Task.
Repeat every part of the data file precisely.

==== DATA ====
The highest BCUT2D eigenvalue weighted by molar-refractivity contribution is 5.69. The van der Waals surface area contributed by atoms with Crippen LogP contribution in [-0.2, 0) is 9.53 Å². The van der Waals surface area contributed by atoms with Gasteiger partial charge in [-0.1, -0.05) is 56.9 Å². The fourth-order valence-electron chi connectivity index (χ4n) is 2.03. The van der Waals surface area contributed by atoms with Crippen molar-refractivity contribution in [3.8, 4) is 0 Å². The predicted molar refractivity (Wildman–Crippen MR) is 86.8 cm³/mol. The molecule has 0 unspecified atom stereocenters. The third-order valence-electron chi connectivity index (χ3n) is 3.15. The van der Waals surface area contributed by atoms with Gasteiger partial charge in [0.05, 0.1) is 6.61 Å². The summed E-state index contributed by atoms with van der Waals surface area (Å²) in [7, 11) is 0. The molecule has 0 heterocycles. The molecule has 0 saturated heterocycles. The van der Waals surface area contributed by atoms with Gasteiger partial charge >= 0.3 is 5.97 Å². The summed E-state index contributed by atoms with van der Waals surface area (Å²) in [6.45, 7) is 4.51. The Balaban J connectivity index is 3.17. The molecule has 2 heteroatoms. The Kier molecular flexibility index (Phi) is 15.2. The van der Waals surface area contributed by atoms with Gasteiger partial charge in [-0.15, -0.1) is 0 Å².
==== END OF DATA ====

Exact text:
The highest BCUT2D eigenvalue weighted by molar-refractivity contribution is 5.69. The van der Waals surface area contributed by atoms with Crippen LogP contribution in [-0.2, 0) is 9.53 Å². The van der Waals surface area contributed by atoms with Gasteiger partial charge in [-0.1, -0.05) is 56.9 Å². The fourth-order valence-electron chi connectivity index (χ4n) is 2.03. The van der Waals surface area contributed by atoms with Crippen molar-refractivity contribution in [3.8, 4) is 0 Å². The predicted molar refractivity (Wildman–Crippen MR) is 86.8 cm³/mol. The molecule has 0 unspecified atom stereocenters. The third-order valence-electron chi connectivity index (χ3n) is 3.15. The van der Waals surface area contributed by atoms with Gasteiger partial charge in [0.05, 0.1) is 6.61 Å². The summed E-state index contributed by atoms with van der Waals surface area (Å²) in [7, 11) is 0. The molecule has 0 heterocycles. The molecule has 0 saturated heterocycles. The van der Waals surface area contributed by atoms with Gasteiger partial charge >= 0.3 is 5.97 Å². The summed E-state index contributed by atoms with van der Waals surface area (Å²) in [6.45, 7) is 4.51. The Balaban J connectivity index is 3.17. The molecule has 2 heteroatoms. The Kier molecular flexibility index (Phi) is 15.2. The van der Waals surface area contributed by atoms with Gasteiger partial charge in [-0.15, -0.1) is 0 Å².